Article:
But when Bob Aubin continued to see problems in his West Ashley community – problems that region’s city council representative has still failed to address, he finds – he decided to take a new method of response: become a representative, dammit, and address the problems himself.
Two weeks ago, Aubin officially entered the race for District 9 of Charleston’s city council. He’ll face incumbent Aubry Alexander in the November 8 election.
Aubin’s made a point of being politically active for some time now. He’s been a regional chair of DFA, a volunteer to the Obama campaign in ’08, and last year aided the races of U.S. Rep. Jim Clyburn and gubernatorial candidate Vincent Sheheen.
But the political experience and insight he’s developed wasn’t what called him to enter the race. Instead, it was a very personal observation – one he’s made all too frequently in his neighborhood.
“I saw a woman running across Sam Rittenberg Blvd with her two young children to get to the bus stop across from the St Andrew’s library,” Aubin recalls. It made him recall a recent tragedy; a pedestrian was struck by a vehicle and killed near that same location in April. Two other pedestrian fatalities occurred in the same West Ashley area in the last two years, as well.
“I wanted to be able to make a change,” he then determined, relieved to see the mom and kids eventually cross the large highway, “and I felt the City Government could do something about it.”
But it hasn’t, at least not on the incumbent’s watch. “While (these hazards) go on, Alexander's signature issue has been getting the city to put a kayak launch on the Ashley River.” Traffic safety remains unaddressed, even ignored, Aubin says, along with other vital issues.
Those topics of transportation and safety are focal points in Aubin’s campaign, too. More sidewalks and pedestrian crosswalks are needed in the community, he says, along with additions of bicycle lanes and better public transportation offerings.
Such improvements could address specific needs in West Ashley, too, he says, noting Dist. 9’s high rates of bicyclists and bus travelers, as well as the poor conditions of CARTA bus stops in the area.
Other platform topics (which Aubin appropriately refers to on his website as “values”) include transparency and accountability, employment and education, and protection of the community’s environment.
That latter value was another point aiding his decision to run against Alexander, whose response to a particular environmental issue was … well, lacking in foundation, to say the least, according to Aubin.
When Mayor Riley introduced a plan to add charging stations for electric-powered automobiles in city parking garages, Alexander loudly opposed, calling the concept “green welfare.”
But the low-cost project was to be funded by the federal government at no cost to Charleston. Many in the city drive such vehicles. And the mayor thought it would be good for business, too. As for costs of operation, “(it) was figured to be $300 to $500 a year to the city,” Aubin says, “but Alexander was still totally opposed.”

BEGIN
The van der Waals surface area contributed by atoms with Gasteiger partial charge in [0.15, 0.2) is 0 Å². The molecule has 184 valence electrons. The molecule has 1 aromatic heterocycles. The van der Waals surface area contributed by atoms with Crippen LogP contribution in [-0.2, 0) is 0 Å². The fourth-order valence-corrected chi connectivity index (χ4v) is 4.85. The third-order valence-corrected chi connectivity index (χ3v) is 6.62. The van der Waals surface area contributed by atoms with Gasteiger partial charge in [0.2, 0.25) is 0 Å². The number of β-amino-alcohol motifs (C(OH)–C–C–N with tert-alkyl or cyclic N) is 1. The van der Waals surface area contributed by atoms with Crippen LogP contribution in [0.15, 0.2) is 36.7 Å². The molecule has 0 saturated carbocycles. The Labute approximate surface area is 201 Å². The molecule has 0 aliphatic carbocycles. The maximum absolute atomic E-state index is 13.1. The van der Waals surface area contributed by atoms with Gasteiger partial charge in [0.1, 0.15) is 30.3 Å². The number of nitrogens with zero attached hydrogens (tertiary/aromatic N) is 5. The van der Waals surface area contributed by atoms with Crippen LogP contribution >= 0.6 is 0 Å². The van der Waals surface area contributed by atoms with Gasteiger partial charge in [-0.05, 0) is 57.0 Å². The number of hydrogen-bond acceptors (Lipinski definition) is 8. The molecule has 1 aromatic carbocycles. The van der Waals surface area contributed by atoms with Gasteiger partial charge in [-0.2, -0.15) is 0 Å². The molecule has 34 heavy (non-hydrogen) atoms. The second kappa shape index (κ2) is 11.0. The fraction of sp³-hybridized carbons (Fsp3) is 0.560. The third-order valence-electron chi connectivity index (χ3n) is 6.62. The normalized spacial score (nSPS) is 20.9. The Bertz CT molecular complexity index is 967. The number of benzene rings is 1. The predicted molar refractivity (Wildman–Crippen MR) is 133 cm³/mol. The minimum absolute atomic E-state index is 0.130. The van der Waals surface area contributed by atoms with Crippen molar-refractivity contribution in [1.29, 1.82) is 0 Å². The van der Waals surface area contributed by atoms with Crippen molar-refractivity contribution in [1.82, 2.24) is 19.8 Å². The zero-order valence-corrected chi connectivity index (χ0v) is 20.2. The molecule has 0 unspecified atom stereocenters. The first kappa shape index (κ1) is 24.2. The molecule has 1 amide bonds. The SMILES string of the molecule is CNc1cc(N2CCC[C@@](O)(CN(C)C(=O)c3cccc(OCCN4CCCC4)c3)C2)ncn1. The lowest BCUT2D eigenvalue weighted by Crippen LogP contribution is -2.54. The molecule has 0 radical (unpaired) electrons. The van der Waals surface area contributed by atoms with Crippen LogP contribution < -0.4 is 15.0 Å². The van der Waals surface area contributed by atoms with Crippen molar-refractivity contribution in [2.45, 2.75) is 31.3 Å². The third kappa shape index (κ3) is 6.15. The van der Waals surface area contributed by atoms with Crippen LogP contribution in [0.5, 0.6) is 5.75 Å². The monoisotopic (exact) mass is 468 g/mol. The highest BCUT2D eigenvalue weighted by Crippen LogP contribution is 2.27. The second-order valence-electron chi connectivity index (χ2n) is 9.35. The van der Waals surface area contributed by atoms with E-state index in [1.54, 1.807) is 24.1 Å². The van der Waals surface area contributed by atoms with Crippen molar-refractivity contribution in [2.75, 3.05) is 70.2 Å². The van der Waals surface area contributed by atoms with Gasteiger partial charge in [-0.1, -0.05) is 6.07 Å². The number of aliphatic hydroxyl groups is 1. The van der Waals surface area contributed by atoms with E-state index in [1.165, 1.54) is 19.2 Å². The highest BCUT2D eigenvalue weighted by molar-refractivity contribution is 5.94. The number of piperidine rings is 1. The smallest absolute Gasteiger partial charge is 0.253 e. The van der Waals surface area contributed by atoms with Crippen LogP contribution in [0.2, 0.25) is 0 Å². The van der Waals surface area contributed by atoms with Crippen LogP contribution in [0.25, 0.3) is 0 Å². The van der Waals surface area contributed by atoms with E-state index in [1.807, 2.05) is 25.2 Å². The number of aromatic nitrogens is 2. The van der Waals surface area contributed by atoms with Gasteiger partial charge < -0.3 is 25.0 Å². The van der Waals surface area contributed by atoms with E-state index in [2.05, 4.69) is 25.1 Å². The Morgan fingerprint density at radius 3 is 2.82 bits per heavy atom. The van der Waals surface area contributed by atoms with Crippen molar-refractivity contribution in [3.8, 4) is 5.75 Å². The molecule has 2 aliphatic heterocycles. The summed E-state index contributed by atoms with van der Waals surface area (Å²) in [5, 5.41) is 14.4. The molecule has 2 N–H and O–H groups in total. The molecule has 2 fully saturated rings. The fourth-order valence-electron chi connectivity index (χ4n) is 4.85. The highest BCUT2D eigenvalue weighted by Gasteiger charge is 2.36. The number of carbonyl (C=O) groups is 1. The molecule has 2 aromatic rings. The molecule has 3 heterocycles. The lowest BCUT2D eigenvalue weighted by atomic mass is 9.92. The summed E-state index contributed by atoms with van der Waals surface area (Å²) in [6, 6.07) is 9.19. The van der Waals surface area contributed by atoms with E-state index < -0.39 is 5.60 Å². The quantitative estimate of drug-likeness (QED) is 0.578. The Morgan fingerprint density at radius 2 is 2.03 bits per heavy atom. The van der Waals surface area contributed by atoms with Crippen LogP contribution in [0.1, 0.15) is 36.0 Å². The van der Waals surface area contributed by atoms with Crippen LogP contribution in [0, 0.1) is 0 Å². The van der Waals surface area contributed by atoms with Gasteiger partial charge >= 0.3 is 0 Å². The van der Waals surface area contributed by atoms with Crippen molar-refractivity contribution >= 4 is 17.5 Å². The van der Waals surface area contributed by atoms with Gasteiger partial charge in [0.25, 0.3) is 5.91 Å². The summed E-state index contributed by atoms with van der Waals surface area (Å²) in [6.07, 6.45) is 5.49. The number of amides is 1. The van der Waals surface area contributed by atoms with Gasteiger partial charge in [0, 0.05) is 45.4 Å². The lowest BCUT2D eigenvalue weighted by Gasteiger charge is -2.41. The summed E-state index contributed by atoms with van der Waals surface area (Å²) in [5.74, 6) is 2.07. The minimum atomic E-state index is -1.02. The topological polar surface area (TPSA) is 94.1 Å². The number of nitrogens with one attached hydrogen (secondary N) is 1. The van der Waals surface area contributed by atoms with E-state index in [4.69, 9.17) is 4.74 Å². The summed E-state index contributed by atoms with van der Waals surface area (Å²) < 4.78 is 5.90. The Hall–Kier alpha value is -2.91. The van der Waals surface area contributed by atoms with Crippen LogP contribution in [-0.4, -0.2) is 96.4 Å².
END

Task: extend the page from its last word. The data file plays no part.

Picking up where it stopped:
That resistance to a cheap project that would produce high-value benefits was the final straw. “That term he used [“green welfare”] was a big factor in my choice to oppose him,” Aubin says.
Alexander first won the city council seat in 2007. He ran unopposed in the election, but about 18 percent of the Dist. 9 voters who went to the polls that day skipped that particular race, not bothering to cast a vote for him.
That apparent voter disinterest from four years ago could be cemented in 2011 due to Alexander’s failure to address issues that still hinder the district.
A real estate broker by trade, Alexander’s most news-catching accomplishment as councilman was his receipt of a Certificate of Achievement for taking some leadership courses through the National League of Cities. He lists the NLC credits along with other training seminars he completed on his city council website page.
But while Alexander only chose to learn from attending outside seminars, Aubin’s been learning first-hand, on the spot, and directly from the people in West Ashley.
He’s canvassing. Speaking with his neighbors. Learning of their needs. Telling of his goals. And, aided by his wife Courtney, he’s winning their votes in the process, too (along with a few campaign donations).
And you can speak with Aubin yourself next week. His official campaign kickoff is next Thursday, Sept. 8 (check his site’s calendar page for updates and details).
Until then, you can visit his website or his facebook page. You can send him an email if you have any questions. If you can’t make it next Monday, you just might see him personally over the next few weeks between now and election day (November 8), too.
But if you do see him, folks, remember to look out for him and other pedestrians when you’re driving through that West Ashley part of town. And unless you’re Aubry Alexander, don’t plan on using the kayak excuse.